Re: publishing new WD of URL spec

On Thu, Sep 11, 2014 at 12:27 AM, James Robinson <> wrote:

> On Wed, Sep 10, 2014 at 3:14 PM, Glenn Adams <> wrote:
>> WHATWG specs are not legitimate for reference by W3C specs.
> Do you have a citation to back up this claim?

If it isn't obvious, I am stating my opinion regarding the matter of
legitimacy. Just like Domenic is stating his opinion. My opinion is based
on 20 years of experience with the W3C and 40 years of experience with
standards bodies.

In contrast, my claim regarding IPR policy and lack of consensus is not an
opinion, but an uncontested fact. Or would you dispute this?

>> Their IPR status is indeterminate and they do not follow a consensus
>> process.
> Do you have citations for where this is listed as part of the requirements
> for references in W3C specifications?

The current W3C normative references guidelines [1], only recently
published, are the only written policy of which I'm aware. This document
does not prohibit referencing a WHATWG document. Ultimately, only TBL (or
his delegate) will make a decision on such matters. But I trust they will
take input from their members into account.

Reading [1], one wonders how the WHATWG would fare on the question of
"Stability of the Referenced Document", including "Stability of the
Organization/Group". Since there is no organization per se, and since the
philosophy of the WHATWG is explicitly contrasted with the notion of
"stability", then there are serious questions to be asked about permitting
such a reference.


> I know these are your personal opinions but am not aware of anything that
> states this is W3C process.

I agree, but that doesn't mean that it is acceptable or even a good idea to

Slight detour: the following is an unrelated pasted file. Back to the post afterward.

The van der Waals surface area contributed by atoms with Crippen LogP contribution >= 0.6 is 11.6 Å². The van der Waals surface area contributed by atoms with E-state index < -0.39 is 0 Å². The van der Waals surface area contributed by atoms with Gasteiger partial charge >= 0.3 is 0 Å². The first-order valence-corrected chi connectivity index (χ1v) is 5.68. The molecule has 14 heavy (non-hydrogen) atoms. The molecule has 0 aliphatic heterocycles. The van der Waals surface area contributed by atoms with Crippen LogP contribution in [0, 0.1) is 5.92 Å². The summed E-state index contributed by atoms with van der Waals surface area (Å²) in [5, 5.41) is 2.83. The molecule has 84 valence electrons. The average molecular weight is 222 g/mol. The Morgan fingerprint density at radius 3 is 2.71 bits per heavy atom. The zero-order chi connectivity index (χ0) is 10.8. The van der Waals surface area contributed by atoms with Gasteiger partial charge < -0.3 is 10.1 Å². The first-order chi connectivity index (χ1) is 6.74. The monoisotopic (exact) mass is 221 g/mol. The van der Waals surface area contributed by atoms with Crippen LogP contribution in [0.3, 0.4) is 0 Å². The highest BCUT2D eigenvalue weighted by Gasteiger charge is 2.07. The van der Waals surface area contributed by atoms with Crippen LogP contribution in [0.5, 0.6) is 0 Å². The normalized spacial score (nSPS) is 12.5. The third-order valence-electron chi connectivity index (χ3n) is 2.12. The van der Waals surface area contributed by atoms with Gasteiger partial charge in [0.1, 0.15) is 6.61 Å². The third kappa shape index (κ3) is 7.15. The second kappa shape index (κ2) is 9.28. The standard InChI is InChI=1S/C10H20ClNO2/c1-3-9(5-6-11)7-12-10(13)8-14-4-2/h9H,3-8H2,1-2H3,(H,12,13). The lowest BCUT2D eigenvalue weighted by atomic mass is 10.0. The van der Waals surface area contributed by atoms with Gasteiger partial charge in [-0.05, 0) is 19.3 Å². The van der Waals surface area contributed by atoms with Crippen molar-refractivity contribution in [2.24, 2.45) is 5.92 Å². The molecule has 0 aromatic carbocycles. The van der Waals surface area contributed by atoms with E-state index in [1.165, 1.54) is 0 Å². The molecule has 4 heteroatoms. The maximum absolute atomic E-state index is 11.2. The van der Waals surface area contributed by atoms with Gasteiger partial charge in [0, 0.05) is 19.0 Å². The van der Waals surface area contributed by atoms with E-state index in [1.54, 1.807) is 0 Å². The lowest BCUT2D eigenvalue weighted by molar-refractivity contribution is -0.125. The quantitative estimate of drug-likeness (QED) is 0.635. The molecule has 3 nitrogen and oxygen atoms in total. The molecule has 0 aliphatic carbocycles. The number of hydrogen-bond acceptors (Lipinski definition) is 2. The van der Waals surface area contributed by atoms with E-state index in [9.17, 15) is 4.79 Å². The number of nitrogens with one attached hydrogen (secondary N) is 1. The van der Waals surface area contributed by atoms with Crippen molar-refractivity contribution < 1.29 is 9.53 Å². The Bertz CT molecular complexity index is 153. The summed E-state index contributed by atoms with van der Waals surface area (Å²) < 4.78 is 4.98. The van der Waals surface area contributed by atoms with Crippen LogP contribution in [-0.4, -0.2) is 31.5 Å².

permit normative references to a WHATWG "work", i.e., a work of Hixie and
friends. Personally, I don't care how good the technical content of this
work is if its authors refuse to participate in accepted processes. Why,
for instance, is this work [URL] not being taken to the IETF? That is the
natural home for such work. From all appearance, the answer is that Hixie
et al don't like playing the normally accepted standards process game and
wish to sideline it for their own ends. While I admire Hixie and his group
of friends for their technical proclivity, I do not admire their refusal to
work within accepted practices.

There is good value in following the W3C IPR policies and participating in
a consensus process. So I object to efforts that would diminish or
destabilize the value proposition of the W3C, the IETF, and other accepted
organizations, for no other apparent purpose than to satisfy the whim and
impatience of a gang of Young Turks.

I think this is all I need to say on this subject, so I will avoid
continuing this thread. Take it as you will.

> - James

Received on Wednesday, 10 September 2014 23:27:01 UTC